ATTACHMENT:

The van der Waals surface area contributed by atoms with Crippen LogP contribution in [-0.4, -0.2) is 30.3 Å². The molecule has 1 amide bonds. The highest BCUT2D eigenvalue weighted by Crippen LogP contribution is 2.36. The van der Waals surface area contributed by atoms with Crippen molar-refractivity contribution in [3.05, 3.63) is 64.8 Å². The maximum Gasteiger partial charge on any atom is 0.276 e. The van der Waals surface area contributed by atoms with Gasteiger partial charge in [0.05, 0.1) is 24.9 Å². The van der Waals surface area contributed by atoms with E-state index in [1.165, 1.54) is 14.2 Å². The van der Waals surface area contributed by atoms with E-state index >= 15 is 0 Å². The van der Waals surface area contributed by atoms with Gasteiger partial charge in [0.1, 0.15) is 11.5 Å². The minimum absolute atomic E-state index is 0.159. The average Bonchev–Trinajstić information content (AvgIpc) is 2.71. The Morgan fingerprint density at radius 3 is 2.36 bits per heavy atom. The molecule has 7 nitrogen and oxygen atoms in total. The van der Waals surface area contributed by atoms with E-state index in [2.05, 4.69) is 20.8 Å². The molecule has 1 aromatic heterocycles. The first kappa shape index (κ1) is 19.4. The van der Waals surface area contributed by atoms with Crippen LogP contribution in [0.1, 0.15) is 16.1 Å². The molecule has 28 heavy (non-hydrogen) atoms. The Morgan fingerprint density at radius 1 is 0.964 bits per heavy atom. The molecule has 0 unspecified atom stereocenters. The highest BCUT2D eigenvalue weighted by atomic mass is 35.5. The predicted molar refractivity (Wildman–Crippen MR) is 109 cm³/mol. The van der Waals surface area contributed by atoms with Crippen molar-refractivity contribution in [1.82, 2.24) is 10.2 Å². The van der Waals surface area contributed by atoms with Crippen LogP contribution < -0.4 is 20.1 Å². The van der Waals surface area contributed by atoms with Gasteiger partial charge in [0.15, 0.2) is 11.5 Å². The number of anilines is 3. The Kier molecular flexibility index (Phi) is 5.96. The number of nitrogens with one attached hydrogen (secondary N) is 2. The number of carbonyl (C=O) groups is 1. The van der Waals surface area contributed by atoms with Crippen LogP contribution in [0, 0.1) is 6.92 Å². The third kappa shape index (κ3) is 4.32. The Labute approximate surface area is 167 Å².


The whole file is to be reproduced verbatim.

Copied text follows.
The van der Waals surface area contributed by atoms with Crippen LogP contribution in [-0.4, -0.2) is 30.3 Å². The molecule has 1 amide bonds. The highest BCUT2D eigenvalue weighted by Crippen LogP contribution is 2.36. The van der Waals surface area contributed by atoms with Crippen molar-refractivity contribution in [3.05, 3.63) is 64.8 Å². The maximum Gasteiger partial charge on any atom is 0.276 e. The van der Waals surface area contributed by atoms with Gasteiger partial charge in [0.05, 0.1) is 24.9 Å². The van der Waals surface area contributed by atoms with E-state index in [1.165, 1.54) is 14.2 Å². The van der Waals surface area contributed by atoms with E-state index >= 15 is 0 Å². The van der Waals surface area contributed by atoms with Gasteiger partial charge in [0.1, 0.15) is 11.5 Å². The minimum absolute atomic E-state index is 0.159. The average Bonchev–Trinajstić information content (AvgIpc) is 2.71. The Morgan fingerprint density at radius 3 is 2.36 bits per heavy atom. The molecule has 7 nitrogen and oxygen atoms in total. The van der Waals surface area contributed by atoms with E-state index in [2.05, 4.69) is 20.8 Å². The molecule has 1 aromatic heterocycles. The first kappa shape index (κ1) is 19.4. The van der Waals surface area contributed by atoms with Crippen LogP contribution in [0.1, 0.15) is 16.1 Å². The molecule has 28 heavy (non-hydrogen) atoms. The Morgan fingerprint density at radius 1 is 0.964 bits per heavy atom. The molecule has 0 unspecified atom stereocenters. The highest BCUT2D eigenvalue weighted by atomic mass is 35.5. The predicted molar refractivity (Wildman–Crippen MR) is 109 cm³/mol. The van der Waals surface area contributed by atoms with Crippen molar-refractivity contribution in [1.82, 2.24) is 10.2 Å². The van der Waals surface area contributed by atoms with Crippen LogP contribution < -0.4 is 20.1 Å². The van der Waals surface area contributed by atoms with Gasteiger partial charge in [0.15, 0.2) is 11.5 Å². The number of anilines is 3. The Kier molecular flexibility index (Phi) is 5.96. The number of nitrogens with one attached hydrogen (secondary N) is 2. The number of carbonyl (C=O) groups is 1. The van der Waals surface area contributed by atoms with Crippen LogP contribution in [0, 0.1) is 6.92 Å². The third kappa shape index (κ3) is 4.32. The Labute approximate surface area is 167 Å².